This lack of character depth unfortunately doesn't end here (and is in fact right across the board). Samuel L. Jackson is perfectly fine as train driver and Vietnam veteran Tom who seems to be cut form the same cloth as Peter from 'Dawn of the Dead' in how he tries to make sense of the apocalyptic world he now lives in. There isn't much more to him other than this which is a shame in how the film fails to utilise the talents of an actor of his calibre. He feels like he is nothing more than a cardboard cut out of a sidekick for Clay who utters the odd line of religious dialogue (which feels like a homage to Pulp Fiction that is a little too on the nose) in the face of all that is happening.
Along their journey they are joined by various characters such as a young woman called Alice (Isabelle Fuhrman) who has had to do and endure horrible things to survive and a bright young boy called Jordan (Owen Teague). Again there is little to no depth to their characters at all. They are merely a collection of tropes and traits with little to no emotional depth to them. It is all the more baffling given King's co-writer credit on the script when one of his major strengths is how well he writes and develops characters. These issues also extend to the antagonist of the story who is known as The Raggedy Man. Acting as the face of the Phoners he haunts the dreams of the main characters. The problem with these nightmare sequences is that they carry little to no fear or tension as there is nothing particularly frightening about the character. They are just a regular Phoner in a red hoodie. It almost feels like they are a last minute underdeveloped addition to the film that ultimately feels quite redundant.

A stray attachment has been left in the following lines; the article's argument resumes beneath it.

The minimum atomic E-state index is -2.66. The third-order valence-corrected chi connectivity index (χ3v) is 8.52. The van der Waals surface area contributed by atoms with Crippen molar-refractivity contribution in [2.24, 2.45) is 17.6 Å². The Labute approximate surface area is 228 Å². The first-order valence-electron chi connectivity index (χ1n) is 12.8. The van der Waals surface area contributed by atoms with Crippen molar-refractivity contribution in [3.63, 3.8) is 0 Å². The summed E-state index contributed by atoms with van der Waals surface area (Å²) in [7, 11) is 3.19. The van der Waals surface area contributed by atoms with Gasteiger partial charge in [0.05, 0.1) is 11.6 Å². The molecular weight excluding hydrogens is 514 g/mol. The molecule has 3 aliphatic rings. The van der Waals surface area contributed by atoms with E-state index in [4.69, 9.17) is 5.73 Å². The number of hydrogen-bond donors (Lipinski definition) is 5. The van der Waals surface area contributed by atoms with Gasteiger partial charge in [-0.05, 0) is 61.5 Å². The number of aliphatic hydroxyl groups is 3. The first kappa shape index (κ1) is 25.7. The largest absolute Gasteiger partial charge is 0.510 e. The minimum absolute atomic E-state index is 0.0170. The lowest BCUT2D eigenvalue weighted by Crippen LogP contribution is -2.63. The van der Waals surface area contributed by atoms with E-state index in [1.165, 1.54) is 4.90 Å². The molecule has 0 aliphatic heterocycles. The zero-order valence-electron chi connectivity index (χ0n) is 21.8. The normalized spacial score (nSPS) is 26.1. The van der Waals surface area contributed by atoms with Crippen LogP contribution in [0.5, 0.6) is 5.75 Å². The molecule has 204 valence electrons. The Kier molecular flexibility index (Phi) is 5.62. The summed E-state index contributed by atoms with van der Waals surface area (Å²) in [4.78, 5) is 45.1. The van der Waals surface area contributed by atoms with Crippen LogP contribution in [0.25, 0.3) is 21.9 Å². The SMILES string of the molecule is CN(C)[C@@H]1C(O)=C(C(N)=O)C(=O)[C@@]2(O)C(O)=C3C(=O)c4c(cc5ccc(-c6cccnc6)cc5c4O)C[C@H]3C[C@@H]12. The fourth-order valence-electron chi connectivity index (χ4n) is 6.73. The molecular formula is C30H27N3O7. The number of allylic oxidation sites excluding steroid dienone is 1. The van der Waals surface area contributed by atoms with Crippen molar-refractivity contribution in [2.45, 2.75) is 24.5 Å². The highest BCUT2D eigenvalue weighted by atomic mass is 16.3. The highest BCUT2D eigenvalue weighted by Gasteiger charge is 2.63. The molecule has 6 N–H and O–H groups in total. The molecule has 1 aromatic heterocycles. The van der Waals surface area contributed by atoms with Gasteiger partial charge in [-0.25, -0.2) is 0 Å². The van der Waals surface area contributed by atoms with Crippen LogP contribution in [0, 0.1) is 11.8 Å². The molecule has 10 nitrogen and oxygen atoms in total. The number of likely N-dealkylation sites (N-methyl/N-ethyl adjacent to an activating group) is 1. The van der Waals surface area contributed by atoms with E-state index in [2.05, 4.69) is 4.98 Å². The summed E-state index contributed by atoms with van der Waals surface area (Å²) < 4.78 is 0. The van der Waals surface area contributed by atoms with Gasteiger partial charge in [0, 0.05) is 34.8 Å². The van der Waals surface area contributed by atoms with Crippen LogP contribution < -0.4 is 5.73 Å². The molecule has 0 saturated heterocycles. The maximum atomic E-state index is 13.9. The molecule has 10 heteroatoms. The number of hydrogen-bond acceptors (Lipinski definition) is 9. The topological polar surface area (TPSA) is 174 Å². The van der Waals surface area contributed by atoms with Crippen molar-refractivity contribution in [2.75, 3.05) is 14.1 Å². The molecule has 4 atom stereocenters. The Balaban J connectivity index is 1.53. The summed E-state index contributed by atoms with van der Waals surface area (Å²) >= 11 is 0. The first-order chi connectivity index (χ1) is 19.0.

The structure of the film is quite episodic and repetitive as the main band of survivors bump into one group after another resulting in some kind of tragedy which comes about due to some kind of stupid decision that could have been completely avoided with a bit of common sense. One such case involves Clay, Tom and Alice at the private school run by headmaster Charles Ardai (played by a criminally underused Stacy Keach). There they find out that the Phoners have some kind of a telepathic hive mind whereby they have collective vision and that they are rendered imobile by the continuous playing of music. The choice of music in this scene is the irritating Trololo song which does the film no favours. Together they devise a plan to burn all of the Phoners on the pitch by using a sprayer truck filled with fuel to douse them before setting them on fire. When Charles lights the field on fire from too close a range it results in an explosion that kills him in what is an infuriatingly stupid moment. It is this kind of poor writing that makes the film so frustrating to watch at times.
The Phoners in the film draw parallels to the infected from '28 Days Later' in that they aren't exactly zombies and attack based purely on primal instincts. Unlike the traditional zombie they run making them all the more threatening and their telekinetic link should make them even more intimidating theory but in execution it is not the case. In the end they are nothing more than your typical zombie which becomes less and less threatening as the film progresses. As with all great zombie/infected horror movies there is some sort of social satire at work with George A. Romero being the master of this. Here however the message doesn't go beyond the idea of "phones are bad" which feels like a waste especially how technological advances in mobile phones have changed over the years which could have presented the opportunity for something relevant to our time.
With the amount of talent involved with 'Cell' both in front and behind the camera you expect at the very least a serviceable piece of apocalyptic horror but sadly the film can't even muster up the energy to be that. The cast all do a perfectly fine job with some severely underwritten character work and flat dialogue but it isn't enough to save the film. It lacks any sense of style in the direction and resorts to the typical fast cuts and frenetic camera movement which is more irritating than disorientating when it is repeated throughout. King has proved in the past how well he can write an apocalyptic story as shown with 'The Stand' but 'Cell' feels like a paper thin variation on that great novel.
- Joseph McElroy